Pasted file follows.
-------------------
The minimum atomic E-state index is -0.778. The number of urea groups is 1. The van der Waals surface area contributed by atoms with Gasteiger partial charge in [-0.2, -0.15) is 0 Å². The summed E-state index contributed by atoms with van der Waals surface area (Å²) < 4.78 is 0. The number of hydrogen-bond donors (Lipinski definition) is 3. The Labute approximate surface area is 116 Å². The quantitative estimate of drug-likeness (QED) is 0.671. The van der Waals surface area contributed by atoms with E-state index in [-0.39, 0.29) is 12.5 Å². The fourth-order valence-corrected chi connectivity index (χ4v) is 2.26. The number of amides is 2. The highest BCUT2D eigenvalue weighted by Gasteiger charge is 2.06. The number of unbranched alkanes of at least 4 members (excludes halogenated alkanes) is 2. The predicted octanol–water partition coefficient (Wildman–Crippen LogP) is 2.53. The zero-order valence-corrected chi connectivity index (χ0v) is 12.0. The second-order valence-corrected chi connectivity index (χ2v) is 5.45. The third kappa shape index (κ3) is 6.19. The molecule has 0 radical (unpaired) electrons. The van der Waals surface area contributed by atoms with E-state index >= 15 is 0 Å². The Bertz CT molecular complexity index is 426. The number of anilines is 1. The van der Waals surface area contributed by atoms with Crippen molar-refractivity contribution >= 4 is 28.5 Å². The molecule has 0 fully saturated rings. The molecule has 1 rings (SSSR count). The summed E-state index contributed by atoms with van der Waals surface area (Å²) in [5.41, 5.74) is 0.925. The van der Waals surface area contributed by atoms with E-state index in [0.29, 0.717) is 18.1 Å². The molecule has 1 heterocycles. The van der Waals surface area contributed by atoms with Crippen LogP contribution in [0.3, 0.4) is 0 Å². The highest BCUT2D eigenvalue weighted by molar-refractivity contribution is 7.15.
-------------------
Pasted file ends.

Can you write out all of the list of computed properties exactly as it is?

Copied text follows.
The minimum atomic E-state index is -0.778. The number of urea groups is 1. The van der Waals surface area contributed by atoms with Gasteiger partial charge in [-0.2, -0.15) is 0 Å². The summed E-state index contributed by atoms with van der Waals surface area (Å²) < 4.78 is 0. The number of hydrogen-bond donors (Lipinski definition) is 3. The Labute approximate surface area is 116 Å². The quantitative estimate of drug-likeness (QED) is 0.671. The van der Waals surface area contributed by atoms with E-state index in [-0.39, 0.29) is 12.5 Å². The fourth-order valence-corrected chi connectivity index (χ4v) is 2.26. The number of amides is 2. The highest BCUT2D eigenvalue weighted by Gasteiger charge is 2.06. The number of unbranched alkanes of at least 4 members (excludes halogenated alkanes) is 2. The predicted octanol–water partition coefficient (Wildman–Crippen LogP) is 2.53. The zero-order valence-corrected chi connectivity index (χ0v) is 12.0. The second-order valence-corrected chi connectivity index (χ2v) is 5.45. The third kappa shape index (κ3) is 6.19. The molecule has 0 radical (unpaired) electrons. The van der Waals surface area contributed by atoms with E-state index >= 15 is 0 Å². The Bertz CT molecular complexity index is 426. The number of anilines is 1. The van der Waals surface area contributed by atoms with Crippen molar-refractivity contribution >= 4 is 28.5 Å². The molecule has 0 fully saturated rings. The molecule has 1 rings (SSSR count). The summed E-state index contributed by atoms with van der Waals surface area (Å²) in [5.41, 5.74) is 0.925. The van der Waals surface area contributed by atoms with E-state index in [0.29, 0.717) is 18.1 Å². The molecule has 1 heterocycles. The van der Waals surface area contributed by atoms with Crippen LogP contribution in [0.3, 0.4) is 0 Å². The highest BCUT2D eigenvalue weighted by molar-refractivity contribution is 7.15.